Tuesday, December 21, 2010

The Quaid Conspiracy | Vanity Fair:

But these oddball antics prepared no one for what would happen in 2007: Randy’s expulsion from Actors’ Equity for bad behavior on the set of Lone Star Love—a retelling of The Merry Wives of Windsor set in the 1860s in which Randy was cast as Colonel John Falstaff. The musical would have been a coup for Quaid; if it had gone to Broadway, it would have fired up a career comeback that had begun with his 2005 appearance in Brokeback Mountain. (In 2006, Quaid sued the producers of the film for $10 million, claiming they had misled him into believing that it was an indie production, causing him to take a lower fee, when it was really a big-budget release. “The circumstances of him dropping the suit are as mysterious as the circumstances under which he filed his claim,” a Focus Features spokeswoman said at the time.)

Two weeks before Lone Star Love, then in rehearsals in Seattle, was set to move to New York, Quaid “called in sick and was not seen again,” said Jack Herrick, the composer and musical director of the show. (Randy denied this, saying, “I would never walk off any show.”) “We had got a lot of warnings from people in the industry that [the Quaids] were dangerously unhinged,” said Herrick, “but Randy had been entirely charming and won the creative team over in the casting process.”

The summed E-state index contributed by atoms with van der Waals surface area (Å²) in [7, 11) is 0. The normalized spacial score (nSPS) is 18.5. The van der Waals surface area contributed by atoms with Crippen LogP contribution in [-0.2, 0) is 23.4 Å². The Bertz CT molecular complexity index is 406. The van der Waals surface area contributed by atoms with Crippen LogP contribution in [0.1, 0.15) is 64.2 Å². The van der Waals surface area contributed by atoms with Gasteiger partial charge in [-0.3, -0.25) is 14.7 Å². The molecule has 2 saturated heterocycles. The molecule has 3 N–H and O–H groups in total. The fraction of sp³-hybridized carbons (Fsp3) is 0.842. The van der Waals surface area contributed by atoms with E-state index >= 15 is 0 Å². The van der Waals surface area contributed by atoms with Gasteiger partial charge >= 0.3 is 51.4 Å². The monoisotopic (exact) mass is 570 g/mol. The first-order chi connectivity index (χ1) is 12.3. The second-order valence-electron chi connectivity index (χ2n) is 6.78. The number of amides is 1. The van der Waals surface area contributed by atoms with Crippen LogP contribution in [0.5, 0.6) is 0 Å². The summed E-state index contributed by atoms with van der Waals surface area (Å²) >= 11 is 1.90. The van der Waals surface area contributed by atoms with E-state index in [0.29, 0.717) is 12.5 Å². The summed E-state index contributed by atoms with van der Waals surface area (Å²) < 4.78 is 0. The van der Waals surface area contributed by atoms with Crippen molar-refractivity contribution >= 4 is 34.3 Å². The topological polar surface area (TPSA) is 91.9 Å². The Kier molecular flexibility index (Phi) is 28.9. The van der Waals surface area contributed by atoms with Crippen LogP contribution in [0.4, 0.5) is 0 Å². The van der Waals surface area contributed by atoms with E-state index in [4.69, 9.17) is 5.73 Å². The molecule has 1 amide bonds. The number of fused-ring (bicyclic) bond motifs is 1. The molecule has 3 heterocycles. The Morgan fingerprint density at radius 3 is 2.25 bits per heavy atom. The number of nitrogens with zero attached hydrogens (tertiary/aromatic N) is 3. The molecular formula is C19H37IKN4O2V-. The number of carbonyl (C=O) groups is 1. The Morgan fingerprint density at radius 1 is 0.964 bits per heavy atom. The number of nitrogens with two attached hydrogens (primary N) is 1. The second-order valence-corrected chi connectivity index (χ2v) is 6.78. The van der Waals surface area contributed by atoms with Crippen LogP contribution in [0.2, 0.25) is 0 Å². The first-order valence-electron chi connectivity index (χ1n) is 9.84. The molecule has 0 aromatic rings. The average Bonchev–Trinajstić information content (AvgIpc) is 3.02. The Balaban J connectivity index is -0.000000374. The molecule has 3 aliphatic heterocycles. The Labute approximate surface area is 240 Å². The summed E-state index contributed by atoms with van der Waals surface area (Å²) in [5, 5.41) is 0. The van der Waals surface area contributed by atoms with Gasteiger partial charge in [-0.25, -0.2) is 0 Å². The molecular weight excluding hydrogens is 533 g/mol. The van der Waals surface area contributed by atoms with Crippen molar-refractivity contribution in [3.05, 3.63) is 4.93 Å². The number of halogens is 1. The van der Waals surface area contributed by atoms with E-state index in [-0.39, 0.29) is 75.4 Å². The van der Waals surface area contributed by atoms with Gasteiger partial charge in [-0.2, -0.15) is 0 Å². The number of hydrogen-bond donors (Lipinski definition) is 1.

Problems began when “Evi became more and more involved, and as that happened it became more and more contentious,” Herrick said. A major issue was Randy’s costume, over which he insisted he had final approval. “He ended up in a very strange costume of [his and Evi’s] creation,” said Herrick. Randy dyed his hair beet red and wore a codpiece the size and shape of an official N.F.L. football. “It was a huge cock,” said Evi. “It was fucking great. It looked like gay Vivienne Westwood.”